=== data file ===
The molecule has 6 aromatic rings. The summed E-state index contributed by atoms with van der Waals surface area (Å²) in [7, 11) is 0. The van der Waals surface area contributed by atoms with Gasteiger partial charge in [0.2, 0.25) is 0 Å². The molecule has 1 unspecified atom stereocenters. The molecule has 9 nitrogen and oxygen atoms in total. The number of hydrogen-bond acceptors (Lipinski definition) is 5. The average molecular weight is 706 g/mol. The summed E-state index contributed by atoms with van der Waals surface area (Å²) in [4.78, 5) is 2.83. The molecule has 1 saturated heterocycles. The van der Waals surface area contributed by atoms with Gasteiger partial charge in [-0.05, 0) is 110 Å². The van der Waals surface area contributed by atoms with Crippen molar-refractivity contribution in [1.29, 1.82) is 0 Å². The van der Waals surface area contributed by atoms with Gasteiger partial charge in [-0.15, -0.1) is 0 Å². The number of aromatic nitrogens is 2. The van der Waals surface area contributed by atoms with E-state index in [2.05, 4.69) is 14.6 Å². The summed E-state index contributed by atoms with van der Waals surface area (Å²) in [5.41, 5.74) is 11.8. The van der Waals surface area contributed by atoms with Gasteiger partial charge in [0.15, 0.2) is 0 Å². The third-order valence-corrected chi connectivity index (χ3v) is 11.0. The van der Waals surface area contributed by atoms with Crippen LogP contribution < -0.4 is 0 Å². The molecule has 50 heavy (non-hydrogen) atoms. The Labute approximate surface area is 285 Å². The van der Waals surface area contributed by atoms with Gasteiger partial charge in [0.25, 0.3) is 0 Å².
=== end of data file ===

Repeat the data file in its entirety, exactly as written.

The molecule has 6 aromatic rings. The summed E-state index contributed by atoms with van der Waals surface area (Å²) in [7, 11) is 0. The van der Waals surface area contributed by atoms with Gasteiger partial charge in [0.2, 0.25) is 0 Å². The molecule has 1 unspecified atom stereocenters. The molecule has 9 nitrogen and oxygen atoms in total. The number of hydrogen-bond acceptors (Lipinski definition) is 5. The average molecular weight is 706 g/mol. The summed E-state index contributed by atoms with van der Waals surface area (Å²) in [4.78, 5) is 2.83. The molecule has 1 saturated heterocycles. The van der Waals surface area contributed by atoms with Gasteiger partial charge in [-0.05, 0) is 110 Å². The van der Waals surface area contributed by atoms with Crippen molar-refractivity contribution in [1.29, 1.82) is 0 Å². The van der Waals surface area contributed by atoms with Gasteiger partial charge in [-0.15, -0.1) is 0 Å². The number of aromatic nitrogens is 2. The van der Waals surface area contributed by atoms with E-state index in [2.05, 4.69) is 14.6 Å². The summed E-state index contributed by atoms with van der Waals surface area (Å²) in [5.41, 5.74) is 11.8. The van der Waals surface area contributed by atoms with Gasteiger partial charge in [0.15, 0.2) is 0 Å². The third-order valence-corrected chi connectivity index (χ3v) is 11.0. The van der Waals surface area contributed by atoms with Crippen LogP contribution < -0.4 is 0 Å². The molecule has 50 heavy (non-hydrogen) atoms. The Labute approximate surface area is 285 Å². The van der Waals surface area contributed by atoms with Gasteiger partial charge in [0.25, 0.3) is 0 Å².